Submitted by Fay Alexandra Seager Brown (Great Grandaughter)
Kirton Ivor Seager Smith was born in Sunderland in 1893. He studied medicine at what was then the Newcastle School of Medicine of Durham University, and qualified as a doctor aged 21 in 1914. On the outbreak of war later that year he obtained a commission in the 2/1ST Northumbrian Field Ambulance (RAMC) with whom he served until 1919, eventually holding the rank of Major.
The photographs shown were recently unearthed in an old box of family photos and show Ivor and the 2/1st Northumbrian Field Ambulance training at Doncaster Racecourse in 1915. In 1916 they were to be posted to Salonika where they served in the Macedonia Campaign and where Ivor caught Malaria before returning in 1919. He married my Great Grannie (Miss Marguerite McFarlane), in 1920 and worked as a General Practitioner in Sunderland. His daughter Maureen (My Grannie) was born in 1922 but tragically Ivor was to die the next year of appendicitis. He never met his second daughter with whom my Great Grannie was pregnant with at the time.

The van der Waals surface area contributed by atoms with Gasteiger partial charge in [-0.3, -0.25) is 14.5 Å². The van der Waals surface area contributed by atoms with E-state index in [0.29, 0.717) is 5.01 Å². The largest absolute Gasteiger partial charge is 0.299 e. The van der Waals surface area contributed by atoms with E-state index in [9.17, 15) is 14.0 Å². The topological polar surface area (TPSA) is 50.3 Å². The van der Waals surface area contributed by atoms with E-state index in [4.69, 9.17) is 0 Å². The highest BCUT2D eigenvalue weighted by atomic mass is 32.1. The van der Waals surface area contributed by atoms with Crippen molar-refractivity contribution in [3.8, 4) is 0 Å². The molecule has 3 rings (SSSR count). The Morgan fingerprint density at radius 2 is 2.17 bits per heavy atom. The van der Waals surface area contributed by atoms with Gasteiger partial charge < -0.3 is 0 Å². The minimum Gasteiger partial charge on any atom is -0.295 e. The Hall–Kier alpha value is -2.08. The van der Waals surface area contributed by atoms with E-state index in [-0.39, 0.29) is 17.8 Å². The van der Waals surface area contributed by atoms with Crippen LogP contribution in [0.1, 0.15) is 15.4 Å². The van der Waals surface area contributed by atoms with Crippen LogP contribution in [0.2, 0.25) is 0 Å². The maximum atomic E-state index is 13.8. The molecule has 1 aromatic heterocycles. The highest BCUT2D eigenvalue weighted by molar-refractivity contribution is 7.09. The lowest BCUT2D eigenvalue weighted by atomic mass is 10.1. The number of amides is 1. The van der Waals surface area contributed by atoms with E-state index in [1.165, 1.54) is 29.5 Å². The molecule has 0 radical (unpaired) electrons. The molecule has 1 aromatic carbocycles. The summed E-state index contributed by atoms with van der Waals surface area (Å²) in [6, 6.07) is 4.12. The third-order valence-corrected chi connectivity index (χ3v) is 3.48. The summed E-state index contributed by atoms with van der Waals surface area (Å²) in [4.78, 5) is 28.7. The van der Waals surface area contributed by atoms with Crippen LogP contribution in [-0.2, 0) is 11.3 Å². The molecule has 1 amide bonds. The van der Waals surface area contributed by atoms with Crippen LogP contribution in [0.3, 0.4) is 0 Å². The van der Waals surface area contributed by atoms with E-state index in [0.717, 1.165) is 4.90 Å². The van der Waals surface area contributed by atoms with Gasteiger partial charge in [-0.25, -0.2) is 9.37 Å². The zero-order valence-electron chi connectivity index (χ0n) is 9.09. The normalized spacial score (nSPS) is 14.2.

Ivor is very much a hero in our family and we treasure numerous accounts of his dedication and kindness during his service in WW1 and later during his time as a GP. He was particularly dedicated to the care of children, and the year before his death saved a little girl’s life by grafting skin from his own foot onto her after she had been badly scalded.
He was very much loved and by all accounts was one of the best and kindest men to have ever lived. I’m incredibly proud to have been given the middle name ‘Seager’ in his honour.